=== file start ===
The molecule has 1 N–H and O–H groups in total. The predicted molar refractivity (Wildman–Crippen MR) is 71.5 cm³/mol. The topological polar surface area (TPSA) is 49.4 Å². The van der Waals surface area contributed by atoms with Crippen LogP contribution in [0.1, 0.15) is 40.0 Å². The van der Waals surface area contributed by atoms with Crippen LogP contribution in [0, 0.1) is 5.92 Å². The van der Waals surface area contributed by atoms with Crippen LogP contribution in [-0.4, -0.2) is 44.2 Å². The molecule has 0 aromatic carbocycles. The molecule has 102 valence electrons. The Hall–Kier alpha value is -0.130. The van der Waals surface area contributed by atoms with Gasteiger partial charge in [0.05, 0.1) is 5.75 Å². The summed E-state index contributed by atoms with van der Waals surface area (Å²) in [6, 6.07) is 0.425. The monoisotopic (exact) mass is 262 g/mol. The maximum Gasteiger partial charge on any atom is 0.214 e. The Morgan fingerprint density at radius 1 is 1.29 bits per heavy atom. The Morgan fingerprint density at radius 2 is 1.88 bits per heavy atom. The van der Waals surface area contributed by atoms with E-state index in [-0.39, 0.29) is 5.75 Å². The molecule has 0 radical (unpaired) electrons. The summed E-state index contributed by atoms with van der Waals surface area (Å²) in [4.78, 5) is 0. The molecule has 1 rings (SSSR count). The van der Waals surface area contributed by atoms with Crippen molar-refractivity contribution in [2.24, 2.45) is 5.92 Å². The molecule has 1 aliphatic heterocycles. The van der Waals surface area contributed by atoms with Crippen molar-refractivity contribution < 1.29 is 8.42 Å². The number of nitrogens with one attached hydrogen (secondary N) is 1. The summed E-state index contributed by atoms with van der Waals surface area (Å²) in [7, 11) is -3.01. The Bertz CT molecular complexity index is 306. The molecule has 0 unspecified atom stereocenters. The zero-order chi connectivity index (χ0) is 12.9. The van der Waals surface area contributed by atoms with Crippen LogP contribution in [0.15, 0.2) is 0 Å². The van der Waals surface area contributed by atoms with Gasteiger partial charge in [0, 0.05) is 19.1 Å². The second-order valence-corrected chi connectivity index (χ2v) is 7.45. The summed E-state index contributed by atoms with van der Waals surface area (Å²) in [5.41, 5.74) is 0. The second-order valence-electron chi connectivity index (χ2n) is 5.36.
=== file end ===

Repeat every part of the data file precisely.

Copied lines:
The molecule has 1 N–H and O–H groups in total. The predicted molar refractivity (Wildman–Crippen MR) is 71.5 cm³/mol. The topological polar surface area (TPSA) is 49.4 Å². The van der Waals surface area contributed by atoms with Crippen LogP contribution in [0.1, 0.15) is 40.0 Å². The van der Waals surface area contributed by atoms with Crippen LogP contribution in [0, 0.1) is 5.92 Å². The van der Waals surface area contributed by atoms with Crippen LogP contribution in [-0.4, -0.2) is 44.2 Å². The molecule has 0 aromatic carbocycles. The molecule has 102 valence electrons. The Hall–Kier alpha value is -0.130. The van der Waals surface area contributed by atoms with Gasteiger partial charge in [0.05, 0.1) is 5.75 Å². The summed E-state index contributed by atoms with van der Waals surface area (Å²) in [6, 6.07) is 0.425. The monoisotopic (exact) mass is 262 g/mol. The maximum Gasteiger partial charge on any atom is 0.214 e. The Morgan fingerprint density at radius 1 is 1.29 bits per heavy atom. The Morgan fingerprint density at radius 2 is 1.88 bits per heavy atom. The van der Waals surface area contributed by atoms with E-state index in [-0.39, 0.29) is 5.75 Å². The molecule has 0 radical (unpaired) electrons. The summed E-state index contributed by atoms with van der Waals surface area (Å²) in [4.78, 5) is 0. The molecule has 1 rings (SSSR count). The van der Waals surface area contributed by atoms with Crippen molar-refractivity contribution in [2.24, 2.45) is 5.92 Å². The molecule has 1 aliphatic heterocycles. The van der Waals surface area contributed by atoms with Crippen molar-refractivity contribution < 1.29 is 8.42 Å². The number of nitrogens with one attached hydrogen (secondary N) is 1. The summed E-state index contributed by atoms with van der Waals surface area (Å²) in [7, 11) is -3.01. The Bertz CT molecular complexity index is 306. The molecule has 0 unspecified atom stereocenters. The zero-order chi connectivity index (χ0) is 12.9. The van der Waals surface area contributed by atoms with Crippen LogP contribution in [0.15, 0.2) is 0 Å². The van der Waals surface area contributed by atoms with Gasteiger partial charge in [0, 0.05) is 19.1 Å². The second-order valence-corrected chi connectivity index (χ2v) is 7.45. The summed E-state index contributed by atoms with van der Waals surface area (Å²) in [5.41, 5.74) is 0. The second-order valence-electron chi connectivity index (χ2n) is 5.36.